Thursday, 27 November 2008

Pavel Haas, songs from Theresienstadt

These poems were translated from the original Chinese into the Czech language by Bohumil Mathesius (1888-1952). They were recently translated from Czech into German by Eva Profousova. And now, here they are, freshly translated from German into English by Poet-in-Residence who feels as if he is taking part in the children's game of Chinese whispers; by the end of the children's whispers (e.g. egg becomes peg becomes beg becomes bed and so on) the original word and meaning have been lost. So a word of caution; being three translations, and four languages, away from the original the new poems may no longer resemble the old.

I have heard the wild geese

Your homeland is there
far away
and you should go home,
straying heart!

In this foreign night,
in this autumn rain,
in the wind's sad moan
you feel the most pain.

I sit in my high house
and hear the cries
of the wild geese;
they are flying home again.

Far from home is the moon

Out of the dark sea
climbs the moon.
In foreign lands
it also shines.

Love protects
against senseless dreams
in the faraway evening.

Brightly the moon
outshines my sadness.

I put on my nightshirt
the dew is cold.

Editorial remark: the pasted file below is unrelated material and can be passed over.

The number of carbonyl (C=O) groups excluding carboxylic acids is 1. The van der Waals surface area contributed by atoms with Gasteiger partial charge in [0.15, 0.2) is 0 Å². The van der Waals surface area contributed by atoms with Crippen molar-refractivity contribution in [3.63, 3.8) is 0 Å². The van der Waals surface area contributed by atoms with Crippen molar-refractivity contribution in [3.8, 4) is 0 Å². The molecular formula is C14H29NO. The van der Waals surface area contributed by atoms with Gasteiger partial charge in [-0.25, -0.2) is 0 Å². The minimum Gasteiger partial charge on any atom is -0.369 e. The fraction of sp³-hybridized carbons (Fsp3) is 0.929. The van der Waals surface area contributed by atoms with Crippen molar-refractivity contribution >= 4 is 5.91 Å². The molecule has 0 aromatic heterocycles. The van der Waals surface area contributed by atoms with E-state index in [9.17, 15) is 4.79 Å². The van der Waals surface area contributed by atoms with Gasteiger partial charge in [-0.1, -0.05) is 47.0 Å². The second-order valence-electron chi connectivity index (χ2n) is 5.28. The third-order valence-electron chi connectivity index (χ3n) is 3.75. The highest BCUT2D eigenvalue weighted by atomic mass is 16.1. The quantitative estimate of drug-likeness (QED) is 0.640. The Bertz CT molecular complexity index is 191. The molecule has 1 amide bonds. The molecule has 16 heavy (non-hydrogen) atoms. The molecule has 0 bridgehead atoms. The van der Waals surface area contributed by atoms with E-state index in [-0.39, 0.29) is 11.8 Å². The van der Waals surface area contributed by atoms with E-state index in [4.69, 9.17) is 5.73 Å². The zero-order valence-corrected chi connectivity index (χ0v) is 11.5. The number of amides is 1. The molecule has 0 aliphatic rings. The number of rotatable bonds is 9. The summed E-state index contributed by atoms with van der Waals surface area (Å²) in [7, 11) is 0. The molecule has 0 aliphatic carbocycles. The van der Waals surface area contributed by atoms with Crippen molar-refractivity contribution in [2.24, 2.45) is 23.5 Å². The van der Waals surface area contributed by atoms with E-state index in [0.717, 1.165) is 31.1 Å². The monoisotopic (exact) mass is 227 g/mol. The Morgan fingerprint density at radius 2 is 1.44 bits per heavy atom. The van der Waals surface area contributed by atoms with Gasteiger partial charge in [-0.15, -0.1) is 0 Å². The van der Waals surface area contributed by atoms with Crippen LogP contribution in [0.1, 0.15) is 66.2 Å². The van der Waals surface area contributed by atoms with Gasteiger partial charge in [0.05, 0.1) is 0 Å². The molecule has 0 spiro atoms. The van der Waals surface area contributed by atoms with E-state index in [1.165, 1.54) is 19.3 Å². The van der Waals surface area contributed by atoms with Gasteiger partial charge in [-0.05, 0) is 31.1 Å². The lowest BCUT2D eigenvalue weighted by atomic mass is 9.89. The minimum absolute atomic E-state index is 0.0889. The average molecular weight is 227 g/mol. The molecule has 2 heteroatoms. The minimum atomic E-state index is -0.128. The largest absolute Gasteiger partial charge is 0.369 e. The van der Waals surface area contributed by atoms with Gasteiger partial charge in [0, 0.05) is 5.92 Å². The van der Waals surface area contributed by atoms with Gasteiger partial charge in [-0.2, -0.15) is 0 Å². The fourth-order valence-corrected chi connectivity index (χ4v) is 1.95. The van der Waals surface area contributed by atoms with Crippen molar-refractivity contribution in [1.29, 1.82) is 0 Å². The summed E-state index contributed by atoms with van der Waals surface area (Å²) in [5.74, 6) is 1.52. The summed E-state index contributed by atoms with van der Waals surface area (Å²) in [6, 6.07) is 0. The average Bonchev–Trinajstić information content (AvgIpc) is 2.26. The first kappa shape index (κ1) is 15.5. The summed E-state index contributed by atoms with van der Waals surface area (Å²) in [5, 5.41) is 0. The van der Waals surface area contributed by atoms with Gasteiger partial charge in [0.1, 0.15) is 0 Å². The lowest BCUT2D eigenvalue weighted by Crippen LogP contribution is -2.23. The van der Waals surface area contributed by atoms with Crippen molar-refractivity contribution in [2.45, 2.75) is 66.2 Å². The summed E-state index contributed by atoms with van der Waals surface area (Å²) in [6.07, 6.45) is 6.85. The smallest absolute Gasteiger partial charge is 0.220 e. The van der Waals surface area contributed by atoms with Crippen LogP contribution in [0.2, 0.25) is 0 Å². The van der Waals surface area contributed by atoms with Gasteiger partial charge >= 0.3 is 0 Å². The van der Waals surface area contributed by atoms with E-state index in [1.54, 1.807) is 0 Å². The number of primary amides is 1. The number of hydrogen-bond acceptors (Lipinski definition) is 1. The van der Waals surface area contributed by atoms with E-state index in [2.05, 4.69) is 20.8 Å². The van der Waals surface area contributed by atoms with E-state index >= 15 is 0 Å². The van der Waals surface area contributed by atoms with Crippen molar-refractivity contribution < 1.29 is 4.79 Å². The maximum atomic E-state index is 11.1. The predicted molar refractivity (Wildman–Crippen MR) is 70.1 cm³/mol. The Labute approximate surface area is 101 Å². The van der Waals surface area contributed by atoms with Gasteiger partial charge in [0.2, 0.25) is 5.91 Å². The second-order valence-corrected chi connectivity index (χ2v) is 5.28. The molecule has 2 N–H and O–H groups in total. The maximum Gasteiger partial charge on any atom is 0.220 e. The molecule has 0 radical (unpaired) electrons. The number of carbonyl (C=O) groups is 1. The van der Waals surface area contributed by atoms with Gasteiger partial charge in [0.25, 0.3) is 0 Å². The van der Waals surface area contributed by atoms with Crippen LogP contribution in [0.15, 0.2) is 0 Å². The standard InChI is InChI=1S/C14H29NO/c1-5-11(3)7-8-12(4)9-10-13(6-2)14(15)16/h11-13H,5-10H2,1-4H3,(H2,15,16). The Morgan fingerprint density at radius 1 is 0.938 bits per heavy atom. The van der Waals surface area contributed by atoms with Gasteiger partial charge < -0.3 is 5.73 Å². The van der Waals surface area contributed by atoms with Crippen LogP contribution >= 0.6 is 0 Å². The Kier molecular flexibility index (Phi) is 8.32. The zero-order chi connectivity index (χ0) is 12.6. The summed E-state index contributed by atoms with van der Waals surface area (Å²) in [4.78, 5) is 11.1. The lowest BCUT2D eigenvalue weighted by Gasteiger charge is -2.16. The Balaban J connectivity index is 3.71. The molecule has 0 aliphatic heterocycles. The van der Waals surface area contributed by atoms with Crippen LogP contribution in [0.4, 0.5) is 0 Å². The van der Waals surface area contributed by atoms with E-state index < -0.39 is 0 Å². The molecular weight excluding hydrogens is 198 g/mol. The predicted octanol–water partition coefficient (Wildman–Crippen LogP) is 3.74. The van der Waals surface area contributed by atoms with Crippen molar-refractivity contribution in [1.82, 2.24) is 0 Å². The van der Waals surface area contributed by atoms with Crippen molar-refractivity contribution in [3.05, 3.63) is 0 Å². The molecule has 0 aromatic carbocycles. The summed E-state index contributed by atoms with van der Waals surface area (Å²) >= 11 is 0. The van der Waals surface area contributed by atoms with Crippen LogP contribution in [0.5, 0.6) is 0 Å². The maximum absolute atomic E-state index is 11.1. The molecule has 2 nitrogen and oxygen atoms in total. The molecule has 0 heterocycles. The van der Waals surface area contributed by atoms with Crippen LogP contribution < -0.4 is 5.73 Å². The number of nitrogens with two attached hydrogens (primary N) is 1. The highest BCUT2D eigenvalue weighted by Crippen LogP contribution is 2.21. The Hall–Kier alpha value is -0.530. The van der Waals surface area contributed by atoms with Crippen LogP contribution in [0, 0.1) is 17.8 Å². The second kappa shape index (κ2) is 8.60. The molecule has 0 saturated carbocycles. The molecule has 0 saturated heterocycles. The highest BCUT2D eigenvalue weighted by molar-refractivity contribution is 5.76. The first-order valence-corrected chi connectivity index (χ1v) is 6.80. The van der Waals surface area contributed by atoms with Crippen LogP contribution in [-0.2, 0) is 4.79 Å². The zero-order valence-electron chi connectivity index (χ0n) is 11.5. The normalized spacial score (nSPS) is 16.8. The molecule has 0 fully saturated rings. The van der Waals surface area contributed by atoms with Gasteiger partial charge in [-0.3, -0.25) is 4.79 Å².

My hands, my arms
they are too weak,
to write about all that.

Sleep, send me in a dream
flying home over the rooftops.

Sleep, the dream never comes
the longing always shakes me awake.

Through the night

The bamboos shake in the wind
the moon sits on the stone.

Under the flickering Milky Way
flies the shadow of a wild duck.

I think of our next meeting,
the dream is behind my eyelids.

I sing with joy till the magpie's
chattering opens the day.

The Czech composer Pavel Haas (1899-1944), a student of Leos Janacek, set these and other poems to music after he was imprisoned in Theresienstadt in 1941, following the Nazi occupation of his country. He was transferred to Auschwitz and was duly murdered on 17th October 1944, one day after his arrival. His opera 'The Charlatan' was first performed in his home town of Brno in 1938.


  1. The wild duck's shadow
    and the chattering of magpies
    the moon is a far dream.

    However far removed from the original the lines resonate.

  2. Thanks! Nice haiku there.
    Translating is a funny business. On the next post (above) re the Theodor Kramer poem I've put the original German text on the replies page by request so that readers can weigh for themselves the merit or otherwise of the translation.


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